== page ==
Earlier this year, the Chief content officer of Netflix, Ted Sarandos, and a team of executives traveled across the African continent. They met with local creatives to expand Netflix into areas with remarkable talent that has not been fully exploited. Through this journey, Netflix was able to bring to its audience two great South African series; Blood&Water and Queen Sono.
Blood & Water
Blood& Water was scripted by award-winning South African filmmaker Nosipho Dumisa. This series joins the list of teen drama offerings on Netflix, such as On My block, 13 Reasons Why and Elite. Blood & Water starts with a birthday party, couples snuggling inside a huge mansion while the cool kids try to find safe hideouts to smoke. At this kind of party, there are people who are recognized at the door and those who must make a few phone calls to get their name on the guest list. As the birthday girl interacts with her guests, one awkward attendee does everything possible to keep a low profile as she makes her way through the crowds. The environment, the partying, this is a stereotypical teen drama. The only difference is this time round, it is not filmed in London or Los Angeles but rather Cape Town, South Africa. The birthday girl is Fikile Bhele and the awkward attendee is Puleng Khumalo. Later in the series, we learn that Puleng Khumalo is on a mission to find her long lost sister. She finds her way into Parkhurst College, a school of the elites and academic overachievers. It is from this prestigious college that she tries to solve the case of her abducted sister. The entire series is centered around the mystery of finding out whether Fikile is Puleng’s long lost sister. After a couple of plot twists filled with scenes about romance, lies, drug use, roller coaster friendships, the answer to this mystery becomes certain in the last episode of season one.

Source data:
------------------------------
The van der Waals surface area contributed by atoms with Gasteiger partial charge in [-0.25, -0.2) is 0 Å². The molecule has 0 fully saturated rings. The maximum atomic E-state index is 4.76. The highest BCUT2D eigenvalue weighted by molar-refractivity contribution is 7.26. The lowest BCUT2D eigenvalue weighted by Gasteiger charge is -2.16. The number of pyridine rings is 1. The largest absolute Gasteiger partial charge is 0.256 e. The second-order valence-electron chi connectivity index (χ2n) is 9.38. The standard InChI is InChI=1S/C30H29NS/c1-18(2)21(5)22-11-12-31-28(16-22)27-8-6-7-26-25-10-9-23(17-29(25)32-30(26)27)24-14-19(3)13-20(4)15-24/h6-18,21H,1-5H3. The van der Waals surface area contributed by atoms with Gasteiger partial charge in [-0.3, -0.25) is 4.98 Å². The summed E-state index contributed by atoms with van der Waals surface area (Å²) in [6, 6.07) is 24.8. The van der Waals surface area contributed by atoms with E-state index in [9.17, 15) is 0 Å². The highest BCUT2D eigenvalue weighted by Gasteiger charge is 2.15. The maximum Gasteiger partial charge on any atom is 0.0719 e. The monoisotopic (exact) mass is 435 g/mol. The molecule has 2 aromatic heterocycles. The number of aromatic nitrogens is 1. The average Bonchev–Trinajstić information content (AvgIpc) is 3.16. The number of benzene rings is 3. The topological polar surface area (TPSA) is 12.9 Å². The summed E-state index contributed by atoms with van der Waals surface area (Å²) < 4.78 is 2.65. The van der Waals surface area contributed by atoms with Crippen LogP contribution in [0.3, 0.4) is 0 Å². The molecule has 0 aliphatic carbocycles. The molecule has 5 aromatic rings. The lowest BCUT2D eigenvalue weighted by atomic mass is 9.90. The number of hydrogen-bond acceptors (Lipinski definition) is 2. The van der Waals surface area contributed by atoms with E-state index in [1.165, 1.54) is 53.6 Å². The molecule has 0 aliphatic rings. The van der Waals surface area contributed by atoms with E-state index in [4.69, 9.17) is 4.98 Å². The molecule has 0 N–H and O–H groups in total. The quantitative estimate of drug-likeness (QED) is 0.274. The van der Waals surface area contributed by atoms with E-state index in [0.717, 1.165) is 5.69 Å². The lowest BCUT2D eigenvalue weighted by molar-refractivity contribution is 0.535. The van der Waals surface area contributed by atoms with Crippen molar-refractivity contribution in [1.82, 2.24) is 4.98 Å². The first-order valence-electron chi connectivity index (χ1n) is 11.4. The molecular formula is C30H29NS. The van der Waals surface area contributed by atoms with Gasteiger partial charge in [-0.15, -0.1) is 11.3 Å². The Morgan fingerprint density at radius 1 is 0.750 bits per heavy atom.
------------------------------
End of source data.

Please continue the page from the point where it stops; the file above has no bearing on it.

Representation of South Africa and Africa at large.
Any young adult who has watched blood & Water probably has Cape Town as a must-go destination on their bucket list. Capetonian life is characterized by endless partying, which was adequately represented in this series. Blood & Water also focuses on class divides in school and society. It captures Africa in a way most of the world never gets to see. From the posh parties at Capetonian nightclubs to the luxurious mansions of the elite class down to the lower end of Cape Town, which houses the middle class. It does not focus on depicting Africa as a dark continent, which is poverty-stricken, and neither does it focus on the colonial era. It tries to bring out an exciting part of Africa. This depiction does not imply poverty does not exist on the continent, but occasionally, it is good to show the world there is a lot in Africa besides poverty.
Queen Sono brings out an entirely different perspective on South Africa. Filmed mainly in Johannesburg, Queen Sono is a detective series that merges action with South African culture. South African culture is embodied in the rhythms which are in Afrikaans, Zulu. The conversations between cast members are mainly in English but frequently mixed with different dialects. The series revolves around the life of a spy, Queen Sono, played by Pearl Thusi. It focuses on both her personal and professional life and her journey of trying to be successful in the different aspects of her life. From jumping over fruit stalls hunting down criminals to dinners with politicians and spending time with friends and family, the series sufficiently captures the life of Queen Sono. The final scene showing the explosion of Johannesburg Park Station reminds viewers about the nation's history of apartheid. In 1964, Frederick Harris of the African Resistance Movement planted a bomb on the "whites only" platform as a message to the colonialists to end racism.
What Could Have Been Done Better?
In Blood & Water, some critics and viewers believe the approach taken to tell the story could have been more South African. Some viewers believe that Blood & Water is just a Hollywood teen drama with South African actors. There was a need to distinguish between this African series and other teen dramas from different parts of the world. For the two series, Queen Sono and Blood & Water, some viewers argued that there were too many plot twists and there was more need for coherence. As fans impatiently wait for season two of these series, we hope the directors will use the criticisms to better the upcoming seasons. We expect more drama, more action, and nothing but the best from these two African series.